MRI showed a large (7- × 5- × 4.2-cm), deep, heterogeneous soft tissue mass with fluid-fluid levels at the medial proximal thigh in the adductor musculature (Fig. 1). The mass was abutting the femoral vessels medially, extending to, but not involving, the medial femoral cortex. There was no intraosseous component or signal changes. There was high T2 signal extending from the mass to the inguinal area, where multiple enlarged inguinal lymph nodes were identified.

CT of the chest, abdomen, and pelvis revealed no evidence of metastatic disease, except for the presence of right iliac and inguinal lymphadenopathy.

The PET scan showed a cystic and solid right thigh mass with multiple active inguinal and external iliac nodes. The maximum standard uptake value of the right thigh mass was 2.3. A metabolically active node in the right inguinal area had a maximum standard uptake value of 4.1 and measured 1.6 × 1.83 cm. A smaller right inguinal node had a maximum standard uptake value of 2.2. Three external right iliac nodes with a maximum standard uptake value of 3.5, 2.9, and 2.6 also were present.

Nuclear bone scan revealed no concern for skeletal metastases, but radioactive uptake was noted in the primary tumor in the medial aspect of the right thigh (Fig. 2).
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Fig. 2A–B

(A) The patient’s nuclear medicine bone scan shows the right medial thigh uptake (arrow). (B) A magnified view again shows the medial thigh mass (arrow).

Differential Diagnosis

Rhabdomyosarcoma

Synovial sarcoma

Malignant peripheral nerve sheath tumor

Extraosseous Ewing’s sarcoma

Metastatic tumor to lymph node

Angiomatoid fibrous histiocytoma

The patient initially underwent needle biopsy of the lesion, followed by a primary resection and ipsilateral inguinal lymph node sampling for staging (as part of the Children’s Oncology Group protocol for resection of soft tissue sarcomas). The biopsy and resected specimens were evaluated histologically (Fig. 3).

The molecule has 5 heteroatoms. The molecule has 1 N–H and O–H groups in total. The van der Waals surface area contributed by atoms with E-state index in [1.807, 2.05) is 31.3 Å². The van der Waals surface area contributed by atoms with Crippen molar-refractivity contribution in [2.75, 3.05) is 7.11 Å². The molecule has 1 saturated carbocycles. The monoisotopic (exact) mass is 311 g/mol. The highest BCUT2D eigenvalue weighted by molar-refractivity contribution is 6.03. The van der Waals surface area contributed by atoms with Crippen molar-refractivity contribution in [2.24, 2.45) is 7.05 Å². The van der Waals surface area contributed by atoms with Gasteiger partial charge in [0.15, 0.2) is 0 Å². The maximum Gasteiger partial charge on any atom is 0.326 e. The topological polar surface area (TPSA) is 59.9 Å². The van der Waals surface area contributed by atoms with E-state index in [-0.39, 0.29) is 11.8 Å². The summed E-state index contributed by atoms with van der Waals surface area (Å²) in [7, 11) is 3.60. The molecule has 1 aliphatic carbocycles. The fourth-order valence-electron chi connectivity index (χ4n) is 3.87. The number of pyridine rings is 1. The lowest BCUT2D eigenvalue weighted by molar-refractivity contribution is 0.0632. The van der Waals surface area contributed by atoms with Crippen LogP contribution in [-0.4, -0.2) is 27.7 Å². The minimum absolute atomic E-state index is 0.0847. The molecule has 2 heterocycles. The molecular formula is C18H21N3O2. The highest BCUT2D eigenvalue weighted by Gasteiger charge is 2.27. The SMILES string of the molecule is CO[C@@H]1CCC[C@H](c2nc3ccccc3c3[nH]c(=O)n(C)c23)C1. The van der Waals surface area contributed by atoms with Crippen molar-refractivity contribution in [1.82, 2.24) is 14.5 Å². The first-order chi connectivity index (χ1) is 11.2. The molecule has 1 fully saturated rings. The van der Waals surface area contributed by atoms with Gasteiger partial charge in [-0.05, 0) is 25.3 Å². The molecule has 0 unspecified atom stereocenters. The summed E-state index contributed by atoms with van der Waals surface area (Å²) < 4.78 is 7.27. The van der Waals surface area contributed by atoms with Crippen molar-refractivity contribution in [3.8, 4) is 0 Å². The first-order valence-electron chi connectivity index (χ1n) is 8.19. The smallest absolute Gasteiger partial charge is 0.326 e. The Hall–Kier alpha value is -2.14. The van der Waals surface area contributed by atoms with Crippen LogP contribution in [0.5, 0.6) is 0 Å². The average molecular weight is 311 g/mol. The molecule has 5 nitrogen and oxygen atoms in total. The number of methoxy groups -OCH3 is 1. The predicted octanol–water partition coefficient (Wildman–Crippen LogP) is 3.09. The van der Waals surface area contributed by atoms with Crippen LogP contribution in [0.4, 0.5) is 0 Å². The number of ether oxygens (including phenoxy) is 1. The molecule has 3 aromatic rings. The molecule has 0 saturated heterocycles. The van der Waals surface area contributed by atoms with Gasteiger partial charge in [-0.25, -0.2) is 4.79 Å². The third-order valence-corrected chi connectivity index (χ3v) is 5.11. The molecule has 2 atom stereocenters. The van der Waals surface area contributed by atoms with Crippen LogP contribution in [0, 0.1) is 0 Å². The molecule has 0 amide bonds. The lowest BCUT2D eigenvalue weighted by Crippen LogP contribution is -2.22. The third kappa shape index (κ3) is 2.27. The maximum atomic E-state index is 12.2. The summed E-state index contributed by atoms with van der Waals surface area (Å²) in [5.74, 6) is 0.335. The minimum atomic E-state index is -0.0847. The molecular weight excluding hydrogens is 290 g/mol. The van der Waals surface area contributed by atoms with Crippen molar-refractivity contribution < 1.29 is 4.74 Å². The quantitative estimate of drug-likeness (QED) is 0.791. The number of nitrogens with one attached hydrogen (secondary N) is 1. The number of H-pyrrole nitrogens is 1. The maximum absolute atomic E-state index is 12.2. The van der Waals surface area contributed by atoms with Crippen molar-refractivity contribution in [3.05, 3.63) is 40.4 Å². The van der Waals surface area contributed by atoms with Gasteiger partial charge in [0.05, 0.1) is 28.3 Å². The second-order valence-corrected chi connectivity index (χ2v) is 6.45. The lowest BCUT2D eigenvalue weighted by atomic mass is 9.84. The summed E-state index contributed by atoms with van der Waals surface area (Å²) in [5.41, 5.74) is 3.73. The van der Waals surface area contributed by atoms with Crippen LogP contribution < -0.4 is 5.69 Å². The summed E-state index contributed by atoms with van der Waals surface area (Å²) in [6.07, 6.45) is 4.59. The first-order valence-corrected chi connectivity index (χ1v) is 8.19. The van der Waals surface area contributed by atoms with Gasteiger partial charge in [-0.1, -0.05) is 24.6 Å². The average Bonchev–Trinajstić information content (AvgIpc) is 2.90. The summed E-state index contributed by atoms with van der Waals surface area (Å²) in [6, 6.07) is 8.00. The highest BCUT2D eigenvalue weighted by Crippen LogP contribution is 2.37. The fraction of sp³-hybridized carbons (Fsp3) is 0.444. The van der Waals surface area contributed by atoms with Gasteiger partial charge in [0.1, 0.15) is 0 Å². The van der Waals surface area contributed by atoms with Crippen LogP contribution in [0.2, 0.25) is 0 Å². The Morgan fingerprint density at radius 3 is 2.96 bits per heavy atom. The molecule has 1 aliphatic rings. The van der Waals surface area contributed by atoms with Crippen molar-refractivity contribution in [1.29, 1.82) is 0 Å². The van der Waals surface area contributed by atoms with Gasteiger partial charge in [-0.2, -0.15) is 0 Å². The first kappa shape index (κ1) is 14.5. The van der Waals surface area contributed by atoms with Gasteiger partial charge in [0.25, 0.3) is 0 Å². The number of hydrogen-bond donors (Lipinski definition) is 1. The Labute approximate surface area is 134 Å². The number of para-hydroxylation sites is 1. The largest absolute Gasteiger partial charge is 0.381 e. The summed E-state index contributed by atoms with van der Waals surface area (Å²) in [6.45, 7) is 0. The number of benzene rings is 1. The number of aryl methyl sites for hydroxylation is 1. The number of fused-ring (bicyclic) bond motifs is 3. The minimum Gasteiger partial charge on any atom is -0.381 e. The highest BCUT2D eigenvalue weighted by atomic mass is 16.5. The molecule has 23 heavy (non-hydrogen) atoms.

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Fig. 3A–D

(A) A cross section shows solid yellow and cystic spaces, some of which contain blood. (B) Microscopically, the tumor is composed of myxoid (star) and densely cellular areas (arrow) (Stain, hematoxylin and eosin; original magnification, ×2). (C) Higher magnification of myxoid areas shows round to oval cells with open chromatin, occasional nuclear grooves, and inconspicuous nucleoli (Stain, hematoxylin and eosin; original magnification, ×40). Abundant eosinophilic and basophilic cytoplasm is present. (D) Immunohistochemistry for CD99 shows focal membranous expression in tumor cells.

Based on the history, physical examination, laboratory studies, imaging studies, and histologic picture, what is the diagnosis and how should the patient be treated?

Histology Interpretation

The resected specimen (with clean margins) was a well-circumscribed oval mass of red-tan soft tissue measuring 9.0 × 6.5 × 6.0 cm (Fig. 3A). The cut surface showed an encapsulated lesion with solid and cystic areas. The largest cystic lesion (approximately 5 cm) contained approximately 25 mL of blood. Surgical margins appeared grossly free of tumor.